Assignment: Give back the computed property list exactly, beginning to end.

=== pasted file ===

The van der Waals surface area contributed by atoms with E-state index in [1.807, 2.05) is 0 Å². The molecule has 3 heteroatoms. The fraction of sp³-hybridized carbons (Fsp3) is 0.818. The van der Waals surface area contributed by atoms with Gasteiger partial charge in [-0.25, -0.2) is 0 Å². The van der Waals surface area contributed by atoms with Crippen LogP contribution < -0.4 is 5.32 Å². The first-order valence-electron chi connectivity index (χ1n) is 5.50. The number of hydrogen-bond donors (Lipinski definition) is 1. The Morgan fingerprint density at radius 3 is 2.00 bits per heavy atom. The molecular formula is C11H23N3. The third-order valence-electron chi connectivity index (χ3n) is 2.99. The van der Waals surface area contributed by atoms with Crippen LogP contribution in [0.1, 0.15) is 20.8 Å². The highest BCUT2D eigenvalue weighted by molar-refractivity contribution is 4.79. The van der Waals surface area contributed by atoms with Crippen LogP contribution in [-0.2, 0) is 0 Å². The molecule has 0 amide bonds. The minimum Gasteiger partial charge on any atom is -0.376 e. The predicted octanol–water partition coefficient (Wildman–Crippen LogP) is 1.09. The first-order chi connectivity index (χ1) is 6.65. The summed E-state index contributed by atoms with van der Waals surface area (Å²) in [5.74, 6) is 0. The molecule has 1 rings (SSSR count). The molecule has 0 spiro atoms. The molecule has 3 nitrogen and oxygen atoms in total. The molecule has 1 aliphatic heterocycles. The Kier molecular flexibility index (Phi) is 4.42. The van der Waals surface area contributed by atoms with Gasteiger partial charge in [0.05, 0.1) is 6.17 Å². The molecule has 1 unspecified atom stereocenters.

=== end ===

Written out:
The van der Waals surface area contributed by atoms with E-state index in [1.807, 2.05) is 0 Å². The molecule has 3 heteroatoms. The fraction of sp³-hybridized carbons (Fsp3) is 0.818. The van der Waals surface area contributed by atoms with Gasteiger partial charge in [-0.25, -0.2) is 0 Å². The van der Waals surface area contributed by atoms with Crippen LogP contribution < -0.4 is 5.32 Å². The first-order valence-electron chi connectivity index (χ1n) is 5.50. The number of hydrogen-bond donors (Lipinski definition) is 1. The Morgan fingerprint density at radius 3 is 2.00 bits per heavy atom. The molecular formula is C11H23N3. The third-order valence-electron chi connectivity index (χ3n) is 2.99. The van der Waals surface area contributed by atoms with Crippen LogP contribution in [0.1, 0.15) is 20.8 Å². The highest BCUT2D eigenvalue weighted by molar-refractivity contribution is 4.79. The van der Waals surface area contributed by atoms with Crippen LogP contribution in [-0.2, 0) is 0 Å². The molecule has 0 amide bonds. The minimum Gasteiger partial charge on any atom is -0.376 e. The predicted octanol–water partition coefficient (Wildman–Crippen LogP) is 1.09. The first-order chi connectivity index (χ1) is 6.65. The summed E-state index contributed by atoms with van der Waals surface area (Å²) in [5.74, 6) is 0. The molecule has 1 rings (SSSR count). The molecule has 0 spiro atoms. The molecule has 3 nitrogen and oxygen atoms in total. The molecule has 1 aliphatic heterocycles. The Kier molecular flexibility index (Phi) is 4.42. The van der Waals surface area contributed by atoms with Gasteiger partial charge in [0.05, 0.1) is 6.17 Å². The molecule has 1 unspecified atom stereocenters.